Study Finds Owning a Dog Can Help People Live Longer
A major study conducted in Sweden has concluded that people who live alone and own dogs live longer than those who live alone without dogs.

Good news! If you own a dog (which you likely do, if you’re reading this article), you stand a very good chance at having good heart health!

It is becoming increasingly well-known that dog ownership provides a plethora of advantages to people. Science is finding time and time again that dogs are better for our emotions, our children, and our physical health.

A team of Swedish researchers set out to discover more on this trend, and they did just that. The study was recently published in the journal Scientific Reports.

Details of the Study

This study was no small feat. Scientists followed 3.4 million people over a period of 12 years. The participants’ ages ranged from 40 to 80 year old.

Their findings indicate that during the course of the study, dog owners who lived alone were 33 percent less likely to die than adults who lived along without a dog.

More specifically, dog ownership is being associated with a significantly lower risk of cardiovascular disease.

Cardiovascular disease is the leading cause of death worldwide.

This is great news, because it sheds light on some theories that those who live alone tend to die quicker than those who live with other people. Dog owners were shown to live longer in this study than non-dog owners who lived in multi-person households, due to exhibiting better cardiovascular health.

RELATED: A Study Shows How Dogs May Improve the Health of Young Children

The basic breakdown is this: those who live alone, without people and without dogs, have the highest mortality rate. Those who live with people live longer. But those who live with dogs live longest.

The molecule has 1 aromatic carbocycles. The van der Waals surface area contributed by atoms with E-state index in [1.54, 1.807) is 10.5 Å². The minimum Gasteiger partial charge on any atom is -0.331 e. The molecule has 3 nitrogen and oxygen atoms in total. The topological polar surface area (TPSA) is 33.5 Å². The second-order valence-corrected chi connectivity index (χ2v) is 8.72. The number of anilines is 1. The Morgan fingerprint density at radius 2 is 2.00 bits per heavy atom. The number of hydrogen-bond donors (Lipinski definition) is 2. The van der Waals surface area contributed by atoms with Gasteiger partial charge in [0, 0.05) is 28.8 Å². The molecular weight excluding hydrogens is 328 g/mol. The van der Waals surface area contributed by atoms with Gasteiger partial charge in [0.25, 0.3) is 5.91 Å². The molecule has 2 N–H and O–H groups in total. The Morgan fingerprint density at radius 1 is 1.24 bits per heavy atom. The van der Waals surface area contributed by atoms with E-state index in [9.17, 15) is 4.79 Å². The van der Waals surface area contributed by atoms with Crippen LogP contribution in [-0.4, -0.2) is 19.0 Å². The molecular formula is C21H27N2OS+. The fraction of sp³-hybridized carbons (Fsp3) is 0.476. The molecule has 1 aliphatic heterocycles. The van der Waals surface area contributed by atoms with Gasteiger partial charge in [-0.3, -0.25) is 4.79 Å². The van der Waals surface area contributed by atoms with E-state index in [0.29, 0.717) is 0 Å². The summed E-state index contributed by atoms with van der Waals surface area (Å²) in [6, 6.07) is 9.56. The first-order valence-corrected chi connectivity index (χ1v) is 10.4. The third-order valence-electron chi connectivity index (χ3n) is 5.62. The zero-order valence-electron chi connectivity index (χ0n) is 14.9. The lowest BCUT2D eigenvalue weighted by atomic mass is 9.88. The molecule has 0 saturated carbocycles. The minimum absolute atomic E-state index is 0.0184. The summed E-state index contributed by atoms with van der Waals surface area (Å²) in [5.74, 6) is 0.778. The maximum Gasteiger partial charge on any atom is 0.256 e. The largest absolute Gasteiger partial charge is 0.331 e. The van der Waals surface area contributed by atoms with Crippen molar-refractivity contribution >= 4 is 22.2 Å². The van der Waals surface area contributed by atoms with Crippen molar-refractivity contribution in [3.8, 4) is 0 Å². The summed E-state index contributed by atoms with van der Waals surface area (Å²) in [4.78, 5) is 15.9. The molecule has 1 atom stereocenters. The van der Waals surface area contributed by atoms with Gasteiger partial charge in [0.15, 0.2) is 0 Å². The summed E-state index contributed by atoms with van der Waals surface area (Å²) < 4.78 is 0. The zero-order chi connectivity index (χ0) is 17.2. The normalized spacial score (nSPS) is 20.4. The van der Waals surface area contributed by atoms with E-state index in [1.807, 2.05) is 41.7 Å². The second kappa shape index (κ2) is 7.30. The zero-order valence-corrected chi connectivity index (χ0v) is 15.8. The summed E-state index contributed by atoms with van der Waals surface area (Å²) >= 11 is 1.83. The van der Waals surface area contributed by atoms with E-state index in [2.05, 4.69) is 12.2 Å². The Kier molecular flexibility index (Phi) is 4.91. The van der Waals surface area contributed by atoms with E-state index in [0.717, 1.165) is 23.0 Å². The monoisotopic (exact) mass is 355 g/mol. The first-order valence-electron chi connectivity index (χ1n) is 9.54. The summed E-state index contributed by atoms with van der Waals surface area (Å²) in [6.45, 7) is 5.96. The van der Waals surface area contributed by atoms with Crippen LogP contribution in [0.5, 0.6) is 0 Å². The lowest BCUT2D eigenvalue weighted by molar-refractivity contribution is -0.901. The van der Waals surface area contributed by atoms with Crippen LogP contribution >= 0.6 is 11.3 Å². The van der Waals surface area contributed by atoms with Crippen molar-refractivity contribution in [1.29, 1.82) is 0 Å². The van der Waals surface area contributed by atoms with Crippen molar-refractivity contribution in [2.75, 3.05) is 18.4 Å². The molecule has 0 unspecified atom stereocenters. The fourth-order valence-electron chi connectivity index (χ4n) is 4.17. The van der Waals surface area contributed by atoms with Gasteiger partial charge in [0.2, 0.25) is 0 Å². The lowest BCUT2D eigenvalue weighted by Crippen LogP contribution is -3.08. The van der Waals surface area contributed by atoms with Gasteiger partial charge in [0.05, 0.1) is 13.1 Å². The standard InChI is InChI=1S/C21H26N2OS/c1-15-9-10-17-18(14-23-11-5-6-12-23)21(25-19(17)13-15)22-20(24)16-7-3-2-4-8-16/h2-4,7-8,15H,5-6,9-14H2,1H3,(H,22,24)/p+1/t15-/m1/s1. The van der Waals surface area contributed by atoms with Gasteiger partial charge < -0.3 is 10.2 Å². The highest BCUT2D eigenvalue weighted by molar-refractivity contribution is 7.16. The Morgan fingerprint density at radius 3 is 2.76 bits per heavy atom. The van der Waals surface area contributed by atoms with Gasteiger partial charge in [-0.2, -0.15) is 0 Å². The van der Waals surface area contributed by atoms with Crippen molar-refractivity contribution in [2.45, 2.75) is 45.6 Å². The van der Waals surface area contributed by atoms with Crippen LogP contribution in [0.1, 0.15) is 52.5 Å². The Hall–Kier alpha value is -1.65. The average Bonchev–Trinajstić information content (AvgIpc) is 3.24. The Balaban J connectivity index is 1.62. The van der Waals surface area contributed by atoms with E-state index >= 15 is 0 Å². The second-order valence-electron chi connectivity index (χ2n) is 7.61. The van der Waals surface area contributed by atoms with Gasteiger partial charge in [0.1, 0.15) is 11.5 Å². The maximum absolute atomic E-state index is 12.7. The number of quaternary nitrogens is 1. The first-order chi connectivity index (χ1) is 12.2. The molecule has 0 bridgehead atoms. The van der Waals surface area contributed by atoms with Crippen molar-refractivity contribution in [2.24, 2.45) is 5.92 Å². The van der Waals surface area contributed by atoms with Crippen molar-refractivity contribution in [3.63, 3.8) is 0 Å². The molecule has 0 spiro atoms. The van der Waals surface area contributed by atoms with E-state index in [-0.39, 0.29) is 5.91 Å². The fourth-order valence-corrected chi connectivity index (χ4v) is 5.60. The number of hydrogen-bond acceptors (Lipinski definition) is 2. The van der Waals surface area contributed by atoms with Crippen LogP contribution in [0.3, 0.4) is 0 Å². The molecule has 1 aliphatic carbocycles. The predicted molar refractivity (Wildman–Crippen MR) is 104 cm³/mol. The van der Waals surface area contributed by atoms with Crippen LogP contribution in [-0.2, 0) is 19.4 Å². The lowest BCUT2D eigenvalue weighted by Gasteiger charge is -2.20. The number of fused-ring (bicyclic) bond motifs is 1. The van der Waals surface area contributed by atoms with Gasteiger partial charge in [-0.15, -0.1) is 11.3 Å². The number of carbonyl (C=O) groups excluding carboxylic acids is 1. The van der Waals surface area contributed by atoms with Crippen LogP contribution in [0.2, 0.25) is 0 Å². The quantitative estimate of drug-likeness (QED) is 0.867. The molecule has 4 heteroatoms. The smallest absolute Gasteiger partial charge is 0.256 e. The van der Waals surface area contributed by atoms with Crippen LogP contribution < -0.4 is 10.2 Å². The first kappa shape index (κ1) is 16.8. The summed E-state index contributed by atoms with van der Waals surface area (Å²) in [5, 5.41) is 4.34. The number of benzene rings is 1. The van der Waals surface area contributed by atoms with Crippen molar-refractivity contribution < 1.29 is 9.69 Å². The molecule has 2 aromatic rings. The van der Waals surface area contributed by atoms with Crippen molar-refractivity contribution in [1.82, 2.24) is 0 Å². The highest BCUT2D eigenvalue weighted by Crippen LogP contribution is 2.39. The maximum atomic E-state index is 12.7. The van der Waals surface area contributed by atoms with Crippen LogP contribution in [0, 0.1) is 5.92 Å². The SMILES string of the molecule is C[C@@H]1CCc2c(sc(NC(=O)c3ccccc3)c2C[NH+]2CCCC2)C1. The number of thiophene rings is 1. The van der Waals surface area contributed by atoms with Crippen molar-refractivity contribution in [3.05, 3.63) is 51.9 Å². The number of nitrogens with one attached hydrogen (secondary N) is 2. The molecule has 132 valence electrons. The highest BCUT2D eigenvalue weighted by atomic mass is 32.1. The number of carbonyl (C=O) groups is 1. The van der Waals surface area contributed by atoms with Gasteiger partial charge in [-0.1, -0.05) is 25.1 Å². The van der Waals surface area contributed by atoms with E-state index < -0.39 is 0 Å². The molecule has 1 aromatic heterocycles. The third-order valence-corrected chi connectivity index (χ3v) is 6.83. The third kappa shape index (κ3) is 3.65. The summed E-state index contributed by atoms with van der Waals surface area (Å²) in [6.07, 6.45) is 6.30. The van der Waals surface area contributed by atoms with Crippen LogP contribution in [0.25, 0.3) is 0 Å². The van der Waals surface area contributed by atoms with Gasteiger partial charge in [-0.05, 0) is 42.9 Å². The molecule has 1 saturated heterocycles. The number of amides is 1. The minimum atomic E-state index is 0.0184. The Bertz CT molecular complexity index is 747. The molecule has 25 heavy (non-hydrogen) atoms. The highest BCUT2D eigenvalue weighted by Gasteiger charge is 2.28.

Interestingly, it was discovered that those who owned hunting breeds were the most protected from bad health and early death.

Senior woman walking a dogThis study is the largest one to date to look at the health trends of dog ownership.

How Can Dogs Help Us Live Longer?

Perhaps an obvious reason that dogs help us live longer is that they require regular physical activity, such as walking, running, and playing.

Other possible reasons for better health among dog owners are decreased social isolation, decreased depression, and even benefits to the bacterial microbiome (digestive health) in the owner, thanks to the bacteria they share with their dogs.

RELATED: 7 Ways Dogs Can Improve Your Health: Health Benefits of Owning a Dog

Dogs also enhance our moods, give us a sense of purpose, and give us a better sense of mental and emotional well-being overall.

To Own a Dog, or Not to Own a Dog?

This news is good for 30 million Americans, who (thanks to changes in the federal guidelines) just found out they have hypertension.

So if you don’t currently have a dog and have been wondering if it’s the right choice for your lifestyle, hopefully studies like this one can help you make your decision.

Some people worry that owning a dog will come with too many expenses, such as food and veterinary care.

But dogs are better for your mood, social activity, physical activity, digestive health, children’s allergies, and now it turns out, your heart health.

In addition, dogs can help those suffering from conditions such as diabetes by being trained to alert owners to bad blood sugar levels, and dogs can now even dial 9-1-1 in the case of an emergency!

So it can be argued that money spent is money saved; by having a dog, you may not have to incur some other long-term expenses, such as prescription medications, gym memberships, or other health-related costs.

By and large, it looks like owning a dog is a very good way to make your life a good one!

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Cody has worked and volunteered with rescue animals her entire life. She worked as a veterinary assistant and technician in shelters, rescues, boarding facilities, doggy daycares and animal hospitals in New York and Chicago throughout her teens and twenties, and now resides as a pet foster mom in Upstate New York.